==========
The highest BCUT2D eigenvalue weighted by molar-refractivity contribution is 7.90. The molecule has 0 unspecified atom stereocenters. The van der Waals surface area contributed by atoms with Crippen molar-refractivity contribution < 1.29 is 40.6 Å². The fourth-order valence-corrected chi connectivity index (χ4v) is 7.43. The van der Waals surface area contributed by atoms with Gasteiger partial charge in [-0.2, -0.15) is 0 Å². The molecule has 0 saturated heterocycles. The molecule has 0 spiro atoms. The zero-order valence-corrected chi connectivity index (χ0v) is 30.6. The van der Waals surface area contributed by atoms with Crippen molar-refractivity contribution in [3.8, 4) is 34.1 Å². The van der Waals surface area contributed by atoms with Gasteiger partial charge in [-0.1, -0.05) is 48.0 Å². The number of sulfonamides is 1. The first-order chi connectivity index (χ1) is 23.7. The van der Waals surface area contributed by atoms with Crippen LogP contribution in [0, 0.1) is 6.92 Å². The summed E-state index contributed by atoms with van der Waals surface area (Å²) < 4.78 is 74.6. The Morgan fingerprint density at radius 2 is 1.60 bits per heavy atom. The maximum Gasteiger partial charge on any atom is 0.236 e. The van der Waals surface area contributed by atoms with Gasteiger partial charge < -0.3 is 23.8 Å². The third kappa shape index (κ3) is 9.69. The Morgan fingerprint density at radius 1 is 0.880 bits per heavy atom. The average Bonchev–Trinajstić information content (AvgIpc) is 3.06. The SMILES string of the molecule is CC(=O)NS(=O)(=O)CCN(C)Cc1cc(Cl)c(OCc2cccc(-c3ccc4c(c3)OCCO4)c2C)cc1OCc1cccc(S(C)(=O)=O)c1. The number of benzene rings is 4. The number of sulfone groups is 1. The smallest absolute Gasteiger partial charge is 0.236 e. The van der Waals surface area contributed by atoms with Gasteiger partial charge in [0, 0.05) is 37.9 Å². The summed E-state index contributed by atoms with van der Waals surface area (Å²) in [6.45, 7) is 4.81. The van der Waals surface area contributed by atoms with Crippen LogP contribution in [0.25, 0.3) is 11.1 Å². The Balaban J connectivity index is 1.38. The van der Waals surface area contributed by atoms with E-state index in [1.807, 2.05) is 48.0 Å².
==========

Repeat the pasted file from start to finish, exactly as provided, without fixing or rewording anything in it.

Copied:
The highest BCUT2D eigenvalue weighted by molar-refractivity contribution is 7.90. The molecule has 0 unspecified atom stereocenters. The van der Waals surface area contributed by atoms with Crippen molar-refractivity contribution < 1.29 is 40.6 Å². The fourth-order valence-corrected chi connectivity index (χ4v) is 7.43. The van der Waals surface area contributed by atoms with Gasteiger partial charge in [-0.2, -0.15) is 0 Å². The molecule has 0 saturated heterocycles. The molecule has 0 spiro atoms. The zero-order valence-corrected chi connectivity index (χ0v) is 30.6. The van der Waals surface area contributed by atoms with Crippen molar-refractivity contribution in [3.8, 4) is 34.1 Å². The van der Waals surface area contributed by atoms with Gasteiger partial charge in [-0.1, -0.05) is 48.0 Å². The number of sulfonamides is 1. The first-order chi connectivity index (χ1) is 23.7. The van der Waals surface area contributed by atoms with Crippen LogP contribution in [0, 0.1) is 6.92 Å². The summed E-state index contributed by atoms with van der Waals surface area (Å²) < 4.78 is 74.6. The Morgan fingerprint density at radius 2 is 1.60 bits per heavy atom. The maximum Gasteiger partial charge on any atom is 0.236 e. The van der Waals surface area contributed by atoms with Gasteiger partial charge < -0.3 is 23.8 Å². The third kappa shape index (κ3) is 9.69. The Morgan fingerprint density at radius 1 is 0.880 bits per heavy atom. The average Bonchev–Trinajstić information content (AvgIpc) is 3.06. The SMILES string of the molecule is CC(=O)NS(=O)(=O)CCN(C)Cc1cc(Cl)c(OCc2cccc(-c3ccc4c(c3)OCCO4)c2C)cc1OCc1cccc(S(C)(=O)=O)c1. The number of benzene rings is 4. The number of sulfone groups is 1. The smallest absolute Gasteiger partial charge is 0.236 e. The van der Waals surface area contributed by atoms with Gasteiger partial charge in [0, 0.05) is 37.9 Å². The summed E-state index contributed by atoms with van der Waals surface area (Å²) in [6.45, 7) is 4.81. The van der Waals surface area contributed by atoms with Crippen LogP contribution in [0.25, 0.3) is 11.1 Å². The Balaban J connectivity index is 1.38. The van der Waals surface area contributed by atoms with E-state index in [1.807, 2.05) is 48.0 Å².